91.7 Ann Arbor/Detroit 104.1 Grand Rapids 91.3 Port Huron 89.7 Lansing 91.1 Flint
Play Live Radio
Next Up:
Available On Air Stations

New poll shows Snyder with slight edge, Peters well out in front

How Michigan's gubernatorial race has changed over the last six months.
Real Clear Politics

Public Policy Polling released a poll today that shows Gov. Rick Snyder leading his Democratic challenger Mark Schauer 43% to 42%. With a margin of error of +/- 3.7%, that means this race is still a toss up at this point.

That wasn't the case six months ago. It looked like Gov. Snyder was on his way, easily, to being re-elected.

You can see how the gap closed in this graph from Real Clear Politics:

PPP's writes that Gov. Snyder could be in such a tight race because " several of his major accomplishments have proven to be very unpopular."

More from their press release:

Voters say by a 48/36 margin that they would vote to repeal the right to work law if it was on the ballot. And they oppose the increase in pension taxes that's been highlighted in early campaign ads by a 74/17 spread. One thing that may be helping to keep Snyder afloat is the popularity of Medicaid expansion in the state- five months after it took effect voters support the 'Healthy Michigan' program by 24 points, 50/26. That's one issue where Snyder is winning some favor across party lines.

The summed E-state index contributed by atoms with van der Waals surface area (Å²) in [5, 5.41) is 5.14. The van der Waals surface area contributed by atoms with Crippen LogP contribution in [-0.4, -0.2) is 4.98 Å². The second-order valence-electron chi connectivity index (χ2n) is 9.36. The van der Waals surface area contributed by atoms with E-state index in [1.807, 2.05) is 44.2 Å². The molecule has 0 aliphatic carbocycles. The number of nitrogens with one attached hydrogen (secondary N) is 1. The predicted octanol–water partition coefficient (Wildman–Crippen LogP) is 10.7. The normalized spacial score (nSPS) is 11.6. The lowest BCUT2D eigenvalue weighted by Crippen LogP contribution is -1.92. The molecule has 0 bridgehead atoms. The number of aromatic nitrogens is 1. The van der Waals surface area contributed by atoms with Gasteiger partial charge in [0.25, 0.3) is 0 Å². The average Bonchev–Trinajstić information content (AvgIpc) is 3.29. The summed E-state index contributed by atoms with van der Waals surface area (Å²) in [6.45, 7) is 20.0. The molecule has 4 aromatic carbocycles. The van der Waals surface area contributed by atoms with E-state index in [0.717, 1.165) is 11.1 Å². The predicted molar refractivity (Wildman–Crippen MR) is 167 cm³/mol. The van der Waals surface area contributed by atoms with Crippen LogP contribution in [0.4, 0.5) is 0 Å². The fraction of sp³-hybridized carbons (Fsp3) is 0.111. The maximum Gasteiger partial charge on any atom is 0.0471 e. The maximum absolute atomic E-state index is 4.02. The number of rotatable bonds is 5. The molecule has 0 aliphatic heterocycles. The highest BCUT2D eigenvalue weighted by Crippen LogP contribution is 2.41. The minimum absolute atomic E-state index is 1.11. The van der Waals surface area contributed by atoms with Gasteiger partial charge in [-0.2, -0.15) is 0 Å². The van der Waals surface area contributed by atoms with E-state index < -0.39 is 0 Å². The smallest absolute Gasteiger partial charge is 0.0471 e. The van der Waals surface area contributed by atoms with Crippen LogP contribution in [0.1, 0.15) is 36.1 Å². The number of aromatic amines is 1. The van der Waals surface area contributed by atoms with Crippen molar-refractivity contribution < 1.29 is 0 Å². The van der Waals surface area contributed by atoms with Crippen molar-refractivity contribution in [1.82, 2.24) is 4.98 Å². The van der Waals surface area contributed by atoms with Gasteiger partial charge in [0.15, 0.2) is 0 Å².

In Michigan's other big race, the race for a seat in the U.S. Senate, things are not as close, according to this poll.

PPP found that Democratic candidate Gary Peters is leading his Republican opponent, Terri Lynn Land  43% to 36% (+/- 3.7% margin of error).

More from PPP: 

Voters remain pretty ambivalent toward Peters himself- 35% have a favorable view of him to 36% with an unfavorable one. But with Land extremely unpopular, he continues to be in good shape. One issue playing to Peters' considerable advantage is the minimum wage- voters support increasing it to $10 an hour by a 58/34 spread.

Here's how that race has changed over the last six months:

The race for U.S. Senate in Michigan.
Credit Real Clear Politics
The race for U.S. Senate in Michigan.

Mark Brush was Michigan Radio’s Digital Media Director. He succumbed to a year-long battle with glioblastoma, an aggressive brain cancer, in March 2018. He was 49 years old.
Related Content